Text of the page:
That’s deceptively simple, isn’t it? Everybody can have access to the SSDI but not to the social security numbers, and why would anybody need social security numbers of dead people anyway?

Sigh… let me count the ways. For starters, all those fraud prevention folks — remember them, Rep. Capuano? — need access to both the name and the social security number so that identity thieves can’t use the number of some deceased person to open credit accounts or file a fraudulent tax return. Having part of the information doesn’t help a whole lot if what you’re trying to do is prevent fraud. Just read Dick Eastman’s post today — here — to see why this whole approach is wrong.

And why do we as genealogists need access? Well, maybe we don’t if the person we’re researching was named Hennypenny Johnjacobjingleheimerschmidt and there’s only ever been one in any of the records. But if the person we’re researching is John Jones or Matthew Johnson or Martin Baker (all names in my own family tree), I daresay having the number to distinguish one John Jones from another might be a tad useful.

Now — fortunately or unfortunately for the country as a whole, watching the gridlock in Washington as one fiscal crisis after another approaches — it does seem that this Congress is a bit distracted these days so these bills aren’t being fast-tracked for quick action so far. But they could be, at any time. And we’re going to have to be ready to speak out if that should happen.

Stay tuned…


 
SOURCES

  1. § 7, H.R. 295, 113th Congress, 1st sess., Congress.gov (http://beta.congress.gov : accessed 24 Feb 2013). See also generally Judy G. Russell, “News from the SSDI front,” The Legal Genealogist, posted 20 Jan 2013 (http://www.legalgenealogist.com/blog : accessed 24 Feb 2013).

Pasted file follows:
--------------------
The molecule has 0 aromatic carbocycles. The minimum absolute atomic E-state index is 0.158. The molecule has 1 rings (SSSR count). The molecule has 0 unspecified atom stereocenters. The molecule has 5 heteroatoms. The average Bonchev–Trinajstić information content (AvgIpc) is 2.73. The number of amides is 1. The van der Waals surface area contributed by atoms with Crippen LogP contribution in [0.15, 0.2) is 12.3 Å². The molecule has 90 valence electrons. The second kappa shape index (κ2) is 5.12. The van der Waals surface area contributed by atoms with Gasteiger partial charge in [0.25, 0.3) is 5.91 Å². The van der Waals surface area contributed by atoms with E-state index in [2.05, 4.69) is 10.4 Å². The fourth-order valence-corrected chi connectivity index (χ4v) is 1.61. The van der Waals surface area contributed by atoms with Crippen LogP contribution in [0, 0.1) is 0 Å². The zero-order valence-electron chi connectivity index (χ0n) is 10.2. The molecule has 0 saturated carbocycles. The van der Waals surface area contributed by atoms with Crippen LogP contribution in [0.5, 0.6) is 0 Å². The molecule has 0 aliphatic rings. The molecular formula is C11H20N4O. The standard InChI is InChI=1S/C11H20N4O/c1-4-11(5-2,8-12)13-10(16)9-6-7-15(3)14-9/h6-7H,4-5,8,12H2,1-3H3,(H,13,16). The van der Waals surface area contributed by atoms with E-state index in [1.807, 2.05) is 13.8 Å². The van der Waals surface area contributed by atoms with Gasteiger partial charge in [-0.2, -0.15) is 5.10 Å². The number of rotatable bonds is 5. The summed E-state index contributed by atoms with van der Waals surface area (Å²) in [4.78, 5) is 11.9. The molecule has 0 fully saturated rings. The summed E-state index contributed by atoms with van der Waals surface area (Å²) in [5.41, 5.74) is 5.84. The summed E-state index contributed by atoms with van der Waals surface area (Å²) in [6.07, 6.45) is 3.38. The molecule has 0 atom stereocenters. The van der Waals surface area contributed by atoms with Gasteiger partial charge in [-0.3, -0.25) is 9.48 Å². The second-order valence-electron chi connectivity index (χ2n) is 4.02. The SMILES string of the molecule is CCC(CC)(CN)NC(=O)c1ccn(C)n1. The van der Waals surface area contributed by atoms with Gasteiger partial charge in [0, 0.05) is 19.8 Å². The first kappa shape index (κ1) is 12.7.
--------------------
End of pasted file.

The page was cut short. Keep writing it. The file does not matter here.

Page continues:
2. § 12, H.R. 531, 113th Congress, 1st sess., Congress.gov (http://beta.congress.gov : accessed 24 Feb 2013).
  3. § 2, H.R. 466, 113th Congress, 1st sess., Congress.gov (http://beta.congress.gov : accessed 24 Feb 2013).
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10 Responses to Now there are three

  1. Eric Stroschein says:

    His name is my name, too.
    Whenever we go out,
    The people always shout,
    “There goes John Jacob Jingleheimer Schmidt!”

  2. Sharon Sergeant says:

    Many individual companies also check the Social Security numbers of new hires against the SSDI. Social workers use the SSDI to track family members, just as genealogists do.

    • Judy G. Russell says:

      There are many people who NEED that access who don’t fall into the “fraud prevention” category. I don’t understand why that’s so hard for the Congresscritters to understand.

  3. Amy Dunn says:

    I wonder what would happen to life insurance companies who are required at the state level to use the SSDI. I am unsure if searching the SSDI for someone who recently is deceased would fall under fraud prevention even if it is mandated by the state. I live in Kentucky where there just happens to be just such a requirement.

    • Judy G. Russell says:

      I believe that an insurance company, by the very nature of its business, would have a legitimate fraud prevention need for the information (paying claims only in cases of actual death and only to verifiable beneficiaries).

  4. Ed Swan says:

    There needs to be an organized effort to vote against the people that introduce this type of law.